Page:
Digital whiteboard options

Define the email components

After getting our heads around the different emails each brand sends, we set to work identifying the individual components used to build those emails.

At this point, Julia and I were digging into the details. What did we like? What did we want to get rid of? What seemed to be working and what wasn’t? It’s a little bit like de-junking your home and deciding how you want to redecorate

 

Simplification was definitely part of the process. We knew our design team wanted to create clean emails without an overabundance of visuals, and we already had our existing brand style guides as a reference.

3. Research new ideas

Once we had a list of the components (or building blocks) for our email design system, we took it all to Sr. Graphic Designer Francois and started discussing how we all wanted these email modules to look and function.

This step included some design research. We looked at email designs from other brands to get ideas for how we wanted to adapt and refresh our own campaigns.

One of Francois’ inspirations came from. It’s a collaboration tool our team uses to pass design prototypes along to developers. In fact, Invision has some great  We could tell they were using one in their email marketing efforts.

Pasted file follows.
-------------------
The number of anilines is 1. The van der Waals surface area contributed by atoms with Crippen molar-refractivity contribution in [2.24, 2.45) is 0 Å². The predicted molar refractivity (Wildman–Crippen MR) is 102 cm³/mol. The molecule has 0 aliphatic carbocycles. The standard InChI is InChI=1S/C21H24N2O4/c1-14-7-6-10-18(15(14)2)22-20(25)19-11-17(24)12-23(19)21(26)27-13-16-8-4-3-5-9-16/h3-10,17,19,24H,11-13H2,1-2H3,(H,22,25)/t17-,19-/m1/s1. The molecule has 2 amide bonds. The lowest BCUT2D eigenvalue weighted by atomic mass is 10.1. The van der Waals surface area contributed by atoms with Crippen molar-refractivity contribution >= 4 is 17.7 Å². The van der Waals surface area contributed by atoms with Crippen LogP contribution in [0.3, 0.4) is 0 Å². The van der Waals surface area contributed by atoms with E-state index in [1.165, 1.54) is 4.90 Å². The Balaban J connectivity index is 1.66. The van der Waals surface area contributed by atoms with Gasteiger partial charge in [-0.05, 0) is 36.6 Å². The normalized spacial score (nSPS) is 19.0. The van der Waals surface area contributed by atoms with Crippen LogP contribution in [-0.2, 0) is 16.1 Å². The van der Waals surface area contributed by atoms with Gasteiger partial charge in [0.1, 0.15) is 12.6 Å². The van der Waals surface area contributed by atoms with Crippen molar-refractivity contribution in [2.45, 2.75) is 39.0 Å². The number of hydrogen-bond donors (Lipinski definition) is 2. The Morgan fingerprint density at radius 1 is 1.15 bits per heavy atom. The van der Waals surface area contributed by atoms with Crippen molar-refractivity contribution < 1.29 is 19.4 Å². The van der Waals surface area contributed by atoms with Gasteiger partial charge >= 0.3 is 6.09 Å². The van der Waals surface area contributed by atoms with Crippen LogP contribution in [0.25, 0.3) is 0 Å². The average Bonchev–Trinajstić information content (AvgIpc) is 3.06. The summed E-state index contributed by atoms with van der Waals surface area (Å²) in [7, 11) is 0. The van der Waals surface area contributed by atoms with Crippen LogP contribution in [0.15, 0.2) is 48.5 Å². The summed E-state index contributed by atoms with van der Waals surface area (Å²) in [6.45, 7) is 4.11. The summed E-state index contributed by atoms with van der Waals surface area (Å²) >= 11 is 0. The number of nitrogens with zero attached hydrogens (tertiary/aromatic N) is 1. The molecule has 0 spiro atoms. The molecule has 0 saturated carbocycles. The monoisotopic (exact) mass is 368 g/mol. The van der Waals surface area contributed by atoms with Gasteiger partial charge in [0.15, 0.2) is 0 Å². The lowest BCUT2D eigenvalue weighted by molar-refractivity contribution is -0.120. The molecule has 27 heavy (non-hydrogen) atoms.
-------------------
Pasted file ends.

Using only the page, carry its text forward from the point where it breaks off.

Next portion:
“Their emails are really clean, have good structure, and don’t include  Mozambique Business Email List many unnecessary visual elements. You can see that they have a modularity in their library.”

~ Francois Sahli, Sr. Graphic Designer

When our trio found design ideas we liked, we also looked at the code to find out more about how developers built them.

4. Define email design system rules

Systems have rules that need to be followed. And, while I’m all for bending the rules of a brand style guide when it makes sense, those guidelines totally helped define our email design system.

Because Francois had already established style guidelines for our brands’ web designs, he could jump right into designing our email components. However, there were some specific challenges to consider, such as the

Since some email clients don’t render web fonts, email developers use font stacks. It’s a list of fonts in the font-family CSS declaration, which indicates which fonts you prefer. If your preferred font isn’t supported, it moves to the next best choice.

“You have to be careful with font stacks. Your fallback fonts  UAE Cell Number should not only have a similar look, but a similar height and width to all its characters as well. Otherwise, a font that’s too wide could break the layout.”

~ Francois Sahli, Sr. Graphic Designer

The preferred fonts went into a document Francois created as a guide for email development. It also provides a lot of other helpful information:

Leave a Reply

Your email address will not be published. Required fields are marked *